I first met composer John Kennedy 10 years ago, during the 1997 Spoleto Festival. He sat next to me at Fast and French, as these things always seem to play out, and over croq' monsieurs we talked about his contemporary music series for Spoleto, Music in Time, and its pending screening of John Cage's full-length movie, One11, accompanied by the full Spoleto Festival Orchestra playing Cage's 103.
The film has just been released on DVD, with that '97 SFO performance serving as the soundtrack, and it was named DVD of the month by Gramophone magazine.
The 1997 performance at the Sottile was fascinating, although probably more so for me because I was 24 years old and was covering it. Ninety-three minutes of black-and-white shadows moving across a screen, to the tune of random atonal, heavy music. Fantasia it was not.
People left, group by group, like an icicle dripping — well over half the audience. I had fun catching them in the lobby and asking them what they thought. After the concert, most of the usually perky young musicians were too drained to talk. One of them compared the work, written the year Cage died, to Mozart's writing his own Requiem.
Back at the newsroom I talked to the late critic Bob Jones, who'd sat through the whole thing, spending a fair amount of time with his head tilted back, looking up at the stars in the Sottile's blue dome. He told me he wished he'd had a joint.
The best part of the night came five minutes into the movie, when it was revealed that the film had been loaded backwards and had to be restarted. It's always reminded me of that scene in This is Spinal Tap when Nigel, while using a violin as a bow on his guitar, stops to tune the violin.
Kennedy wasn't bothered by the people leaving; he told me at the time it was what Cage would have wanted, folks coming and going, talking about the piece, for better or worse. And besides, when you've made a career of writing or presenting music for flip-flops, bottles of beer, gunshots, a trombone submerged in a tub of water, or a giant door, to name a few, you're not looking for the same old ho-hum standing O's.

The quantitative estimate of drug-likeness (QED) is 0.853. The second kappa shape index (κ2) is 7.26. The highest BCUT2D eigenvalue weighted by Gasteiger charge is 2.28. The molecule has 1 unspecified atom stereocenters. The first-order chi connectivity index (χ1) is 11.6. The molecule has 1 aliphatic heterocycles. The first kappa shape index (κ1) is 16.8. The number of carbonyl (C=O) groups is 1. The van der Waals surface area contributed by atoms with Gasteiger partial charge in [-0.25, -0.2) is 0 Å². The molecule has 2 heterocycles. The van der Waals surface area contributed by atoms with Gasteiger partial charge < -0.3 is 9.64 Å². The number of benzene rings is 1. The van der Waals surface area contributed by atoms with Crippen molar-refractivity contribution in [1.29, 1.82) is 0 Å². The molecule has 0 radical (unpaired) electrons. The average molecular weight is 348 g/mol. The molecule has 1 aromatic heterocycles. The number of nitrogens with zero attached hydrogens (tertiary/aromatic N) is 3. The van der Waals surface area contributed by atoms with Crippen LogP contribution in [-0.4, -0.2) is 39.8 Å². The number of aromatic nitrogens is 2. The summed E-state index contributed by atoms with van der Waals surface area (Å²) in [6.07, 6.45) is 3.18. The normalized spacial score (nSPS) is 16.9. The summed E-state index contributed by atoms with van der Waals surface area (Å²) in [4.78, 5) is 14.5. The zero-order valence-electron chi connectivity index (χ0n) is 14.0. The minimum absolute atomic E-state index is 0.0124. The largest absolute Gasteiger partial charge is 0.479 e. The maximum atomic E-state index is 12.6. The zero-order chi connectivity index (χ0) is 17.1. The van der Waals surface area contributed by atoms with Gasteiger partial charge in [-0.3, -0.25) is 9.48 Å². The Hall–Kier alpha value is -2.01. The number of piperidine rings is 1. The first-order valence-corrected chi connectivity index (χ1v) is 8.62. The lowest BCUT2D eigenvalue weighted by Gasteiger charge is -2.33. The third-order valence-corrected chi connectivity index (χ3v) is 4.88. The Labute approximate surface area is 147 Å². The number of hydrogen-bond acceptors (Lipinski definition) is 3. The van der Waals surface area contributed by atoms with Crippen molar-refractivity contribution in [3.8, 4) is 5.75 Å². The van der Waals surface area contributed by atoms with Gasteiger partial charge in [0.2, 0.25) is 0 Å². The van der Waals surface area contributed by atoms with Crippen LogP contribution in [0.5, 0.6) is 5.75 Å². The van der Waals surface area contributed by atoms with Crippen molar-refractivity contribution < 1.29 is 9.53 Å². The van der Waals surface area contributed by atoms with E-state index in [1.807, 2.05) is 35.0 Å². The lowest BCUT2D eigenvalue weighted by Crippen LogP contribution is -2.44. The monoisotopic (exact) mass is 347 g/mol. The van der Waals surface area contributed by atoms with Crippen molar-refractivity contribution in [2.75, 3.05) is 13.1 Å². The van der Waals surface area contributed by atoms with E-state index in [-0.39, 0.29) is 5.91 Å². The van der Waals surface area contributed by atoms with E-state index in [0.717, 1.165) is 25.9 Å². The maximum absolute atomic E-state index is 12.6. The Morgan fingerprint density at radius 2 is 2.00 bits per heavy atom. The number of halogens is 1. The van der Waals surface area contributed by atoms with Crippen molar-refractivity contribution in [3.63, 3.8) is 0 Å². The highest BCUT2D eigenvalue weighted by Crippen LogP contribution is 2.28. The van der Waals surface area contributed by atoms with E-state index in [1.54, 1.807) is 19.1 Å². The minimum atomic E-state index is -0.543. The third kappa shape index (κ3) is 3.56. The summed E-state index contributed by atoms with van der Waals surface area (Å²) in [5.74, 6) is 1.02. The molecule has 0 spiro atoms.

But I had to ask: does he catch a lot of flack, get labeled as gimmicky?
"I don't think it is a drawback," Kennedy says, of the new vocabulary of modern composition. "I think people are actually delighted and open to the fact that music-making sometimes has idiosyncrasies that they don't normally expect to see in a concert environment." Laughing, he adds, "I think by the same token, when I put on concerts for just a chamber orchestra or ensemble, people seem disappointed."
He was speaking last week from his home in Santa Fe, just before heading here for a grueling pre-Festival rehearsal schedule. He's conducting the premiere of Pascal Dusapin's Faustus, the Last Night, for a 72-piece orchestra, as well as directing five Music in Time performances, one of which recalls Margaret Leng Tan's toy piano concerts from 1997. The Bowed Piano Ensemble may also reinvent the instrument in a way that's (wait for it...) not to be missed — as we pundits love to say, come Spoleto time.
With that same must-see contemporary art buzz, Kennedy likens the Bowed Piano Ensemble to the Pilobolus Dance Company, the shadow dancers who worked the Oscars this year. Led by composer Stephen Scott, 10 bodies gather around a single piano and perform his music on the strings inside the piano's guts.
"They use a lot of fishing line," Kennedy says. "It's the most beautiful sound, like the sound of bowing a harp. The pieces have to be incredibly choreographed and memorized, because the performers have to move around."
No joint required.